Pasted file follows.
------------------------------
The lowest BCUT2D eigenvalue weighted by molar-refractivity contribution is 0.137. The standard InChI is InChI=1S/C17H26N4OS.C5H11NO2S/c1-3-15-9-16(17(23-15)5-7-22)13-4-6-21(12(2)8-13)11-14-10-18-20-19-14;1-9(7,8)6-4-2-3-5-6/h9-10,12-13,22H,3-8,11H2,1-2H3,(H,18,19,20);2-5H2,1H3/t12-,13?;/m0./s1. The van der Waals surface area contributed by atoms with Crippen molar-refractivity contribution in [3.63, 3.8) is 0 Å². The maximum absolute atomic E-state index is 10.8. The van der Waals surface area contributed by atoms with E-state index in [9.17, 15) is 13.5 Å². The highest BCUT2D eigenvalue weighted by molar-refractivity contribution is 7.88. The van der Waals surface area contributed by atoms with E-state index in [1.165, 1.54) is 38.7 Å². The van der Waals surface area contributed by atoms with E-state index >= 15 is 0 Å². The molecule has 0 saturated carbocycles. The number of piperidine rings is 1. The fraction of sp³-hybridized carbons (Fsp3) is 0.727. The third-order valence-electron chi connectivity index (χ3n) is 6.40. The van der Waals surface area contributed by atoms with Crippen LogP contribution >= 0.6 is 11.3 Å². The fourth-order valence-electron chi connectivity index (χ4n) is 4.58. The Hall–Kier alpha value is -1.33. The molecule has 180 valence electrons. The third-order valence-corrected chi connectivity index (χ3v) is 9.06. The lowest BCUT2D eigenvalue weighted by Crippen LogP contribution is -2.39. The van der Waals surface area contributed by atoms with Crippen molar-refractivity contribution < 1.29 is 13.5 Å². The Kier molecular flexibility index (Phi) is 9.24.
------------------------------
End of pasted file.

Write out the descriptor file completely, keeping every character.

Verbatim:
The lowest BCUT2D eigenvalue weighted by molar-refractivity contribution is 0.137. The standard InChI is InChI=1S/C17H26N4OS.C5H11NO2S/c1-3-15-9-16(17(23-15)5-7-22)13-4-6-21(12(2)8-13)11-14-10-18-20-19-14;1-9(7,8)6-4-2-3-5-6/h9-10,12-13,22H,3-8,11H2,1-2H3,(H,18,19,20);2-5H2,1H3/t12-,13?;/m0./s1. The van der Waals surface area contributed by atoms with Crippen molar-refractivity contribution in [3.63, 3.8) is 0 Å². The maximum absolute atomic E-state index is 10.8. The van der Waals surface area contributed by atoms with E-state index in [9.17, 15) is 13.5 Å². The highest BCUT2D eigenvalue weighted by molar-refractivity contribution is 7.88. The van der Waals surface area contributed by atoms with E-state index in [1.165, 1.54) is 38.7 Å². The van der Waals surface area contributed by atoms with E-state index >= 15 is 0 Å². The molecule has 0 saturated carbocycles. The number of piperidine rings is 1. The fraction of sp³-hybridized carbons (Fsp3) is 0.727. The third-order valence-electron chi connectivity index (χ3n) is 6.40. The van der Waals surface area contributed by atoms with Crippen LogP contribution >= 0.6 is 11.3 Å². The fourth-order valence-electron chi connectivity index (χ4n) is 4.58. The Hall–Kier alpha value is -1.33. The molecule has 180 valence electrons. The third-order valence-corrected chi connectivity index (χ3v) is 9.06. The lowest BCUT2D eigenvalue weighted by Crippen LogP contribution is -2.39. The van der Waals surface area contributed by atoms with Crippen molar-refractivity contribution < 1.29 is 13.5 Å². The Kier molecular flexibility index (Phi) is 9.24.